Many of the chilies that are commonly sold fresh in this country have dried and/or smoked and/or canned alter egos living a secret life in the ethnic food aisle. Now they can be kind of tough to spot, though, because their names have often been changed to protect the innocent. For instance, these Anchos used to be Poblanos in another life. These, uh, Chipotles here began as Jalapeños. They're almost always canned, by the way. And, uh, these New Mexico chilies were originally Anaheims. Now I like to keep a few bags of these around the pantry because, well, besides the fact that they bring a lot of flavor to the party, they just about keep forever. [sniffs] Smell that?

Ancho       Poblano
Chipotle   Jalapeño
New Mexico   Anaheim

SCENE 8 The Kitchen

    Now that's a nice char. You know, I think we're going to need dental records to identify this one.
    All right, move this to the sink. Please use tongs. It's awfully hot. We're going to use the heat that is still in the peppers. Just put a bowl right on top and in about 5 minutes the steam is going to loosen the skin which is going to just make them easier to peel.

You can also remove the peel by blanching chiles in boiling water for 30 seconds, then moving them to ice water until cool. The peel will rub right off.

SCENE 9 The Kitchen

    The texture of dried chilies ranges from crispy-crunchy to lifeboat leathery like this New Mexico chili, and it's very tough to work on these with a knife which is why I use scissors. To get rid of the seeds just snip off the end, which makes sense, and turn them upside down and give them a shake. Everything will generally rattle right out. You might have to do a little massaging. There. I'm going to cut off that membrane. Now just give everything a shake and then snip into long strips. Now some chilies you might only get a couple of strips, some you might get 8 to 10. It's almost like julienning except with a pair of scissors. The smaller you get these, the more easily the flavor is going to integrate.
    Okay, just bundle that up into a little bouquet. It's tricky with the gloves but trust me, you'll be glad. And then I just snip them right into the salsa. Be very, very thin with them and just ... there. Now there are chili experts out there who will tell you that you should hydrate these or soak them first. But the way I figure it, there's already a lot of moisture in the salsa and there's no reason not to let that work on the chilies. That way all of the flavor is going to stay in the bowl and not in the soak water.
    Now give this at least an hour to hydrate before you serve. Of course you really ought to do that anyway because it really takes time for the chilies to get to know the other flavors in the bowl. Okay. Roaster's ready.
    There we go. Ooo, nice and soft. Now to get the charred skin off, either rub these between a couple of layers of paper towel or just wash it off which is what I do. Now besides softening the meat and sweetening the flavor, skinning cuts down on the grassy flavor that younger green chilies bring to the party. Now once you've got most of it off, basically just tear off the end and open it up. That way you can get most of the seeds out. Now you can't really separate the membrane from the meat. You can take off the ribs but the membrane is going to stay. So these are going to be hotter than they would be if we had actually cut them raw and skinned them out. There.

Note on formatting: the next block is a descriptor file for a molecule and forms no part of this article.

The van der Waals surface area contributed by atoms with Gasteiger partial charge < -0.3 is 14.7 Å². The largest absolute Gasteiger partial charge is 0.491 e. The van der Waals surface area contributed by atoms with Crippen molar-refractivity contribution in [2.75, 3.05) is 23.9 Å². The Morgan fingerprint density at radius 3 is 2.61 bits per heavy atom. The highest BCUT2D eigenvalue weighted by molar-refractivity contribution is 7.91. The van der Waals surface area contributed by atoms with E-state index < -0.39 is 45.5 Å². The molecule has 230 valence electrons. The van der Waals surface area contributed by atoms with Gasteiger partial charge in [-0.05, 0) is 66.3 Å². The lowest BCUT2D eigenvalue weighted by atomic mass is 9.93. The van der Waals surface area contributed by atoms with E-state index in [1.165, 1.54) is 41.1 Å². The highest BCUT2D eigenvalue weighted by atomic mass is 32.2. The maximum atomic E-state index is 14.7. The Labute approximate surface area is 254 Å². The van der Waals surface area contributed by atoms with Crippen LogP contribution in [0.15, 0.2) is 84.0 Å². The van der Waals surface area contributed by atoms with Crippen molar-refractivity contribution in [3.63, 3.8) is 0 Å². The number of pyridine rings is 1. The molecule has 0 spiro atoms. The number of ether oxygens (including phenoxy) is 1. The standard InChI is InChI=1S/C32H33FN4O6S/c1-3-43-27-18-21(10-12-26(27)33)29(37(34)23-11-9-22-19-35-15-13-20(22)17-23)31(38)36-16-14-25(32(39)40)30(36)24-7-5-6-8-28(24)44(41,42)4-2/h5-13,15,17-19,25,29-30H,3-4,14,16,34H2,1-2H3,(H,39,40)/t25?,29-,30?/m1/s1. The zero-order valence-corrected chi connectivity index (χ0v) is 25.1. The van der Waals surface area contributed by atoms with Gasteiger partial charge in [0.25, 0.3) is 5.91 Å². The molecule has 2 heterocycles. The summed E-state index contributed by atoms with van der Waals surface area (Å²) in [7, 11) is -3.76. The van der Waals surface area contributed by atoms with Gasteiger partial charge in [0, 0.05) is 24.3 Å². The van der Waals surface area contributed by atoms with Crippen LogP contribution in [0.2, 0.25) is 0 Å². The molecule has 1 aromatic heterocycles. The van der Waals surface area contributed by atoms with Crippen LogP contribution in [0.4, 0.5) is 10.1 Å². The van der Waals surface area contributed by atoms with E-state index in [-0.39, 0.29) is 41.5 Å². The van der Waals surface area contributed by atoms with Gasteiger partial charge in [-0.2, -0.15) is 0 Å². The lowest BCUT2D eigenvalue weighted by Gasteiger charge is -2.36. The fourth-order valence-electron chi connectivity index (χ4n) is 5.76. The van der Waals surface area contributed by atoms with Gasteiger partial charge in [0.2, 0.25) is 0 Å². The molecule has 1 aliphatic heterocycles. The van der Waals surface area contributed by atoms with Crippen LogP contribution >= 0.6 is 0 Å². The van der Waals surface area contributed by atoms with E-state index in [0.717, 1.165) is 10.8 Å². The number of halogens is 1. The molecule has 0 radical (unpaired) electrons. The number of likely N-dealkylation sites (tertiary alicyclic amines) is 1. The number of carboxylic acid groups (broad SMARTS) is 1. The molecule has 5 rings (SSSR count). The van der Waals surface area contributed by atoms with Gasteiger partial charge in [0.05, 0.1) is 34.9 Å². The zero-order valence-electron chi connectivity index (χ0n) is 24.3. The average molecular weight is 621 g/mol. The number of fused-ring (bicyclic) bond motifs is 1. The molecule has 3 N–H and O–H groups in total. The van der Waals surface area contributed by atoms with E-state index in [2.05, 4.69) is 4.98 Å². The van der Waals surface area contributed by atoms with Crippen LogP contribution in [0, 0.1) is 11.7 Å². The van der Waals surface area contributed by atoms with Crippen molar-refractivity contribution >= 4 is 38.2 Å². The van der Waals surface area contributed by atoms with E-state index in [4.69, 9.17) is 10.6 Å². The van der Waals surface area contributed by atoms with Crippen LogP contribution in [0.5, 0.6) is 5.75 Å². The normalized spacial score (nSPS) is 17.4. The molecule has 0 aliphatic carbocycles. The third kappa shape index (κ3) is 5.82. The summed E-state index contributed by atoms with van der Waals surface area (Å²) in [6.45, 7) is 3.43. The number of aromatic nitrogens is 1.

Now you can mash this or you can mince it up, grind it into a paste, whatever you want to do. I like to just chop it up roughly. That way you get different levels of flavor. And straight into the salsa.
    Of course the other really nice thing about roasting is that roasting does create sugar and sugar, of course, is going to help to kind of cool off the chemical fire. Speaking of, how many chilies do I have in this? It'll be fine.
    So what we have here is a single salsa featuring 4 distinct strata or layers of chili heat and flavor. Okay we've got the high heat of the minced chili that was raw, membrane on. Then we've got the fruiter, chopped, raw chili that had the membrane removed. Then we've got the roasted chili and the dry chili which has re-hydrated very nicely. Of course you should feel free to mix and match your pods at will as well as how you treat them. You're going to have to experiment. [bites into chip with salsa] Mmm. Yeeha! Maybe I should have counted those chilies a little, a little bit better. Mmm.
    I hope we've inspired you to add a little heat to your kitchen day.
    Of course, chilies aren't just about heat. As we said, there are many layers of flavor tucked away in these little pods. Whatever you do, don't restrict yourself to the obvious applications. Salsa is fine but, hey, this is dessert and those are indeed chilies.

    Simmer a can of canned pineapple bits with a finely chopped habanero chili and a few sprigs of fresh mint for about 5 minutes. Cool thoroughly then remove the mint. Meanwhile, fry up some tortilla wedges in corn oil until crisp and puffy, drain and dust liberally with sugar. Then dig in. Oh, and you can have some ice cream on the side if you like.

  • 1 can pineapple bits
  • 1 habañero, minced
  • 2-3 sprigs fresh mint, bruised

    [takes a bite] Mmm. Mmm. The sugar and the habanero get together, cancels out some of the heat. All you get is fruit. Mmm. That's what I call ... ah, you know. See you next time.

Proofreading help from Jon Loonin and Sue Libretti

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Last Edited on 08/27/2010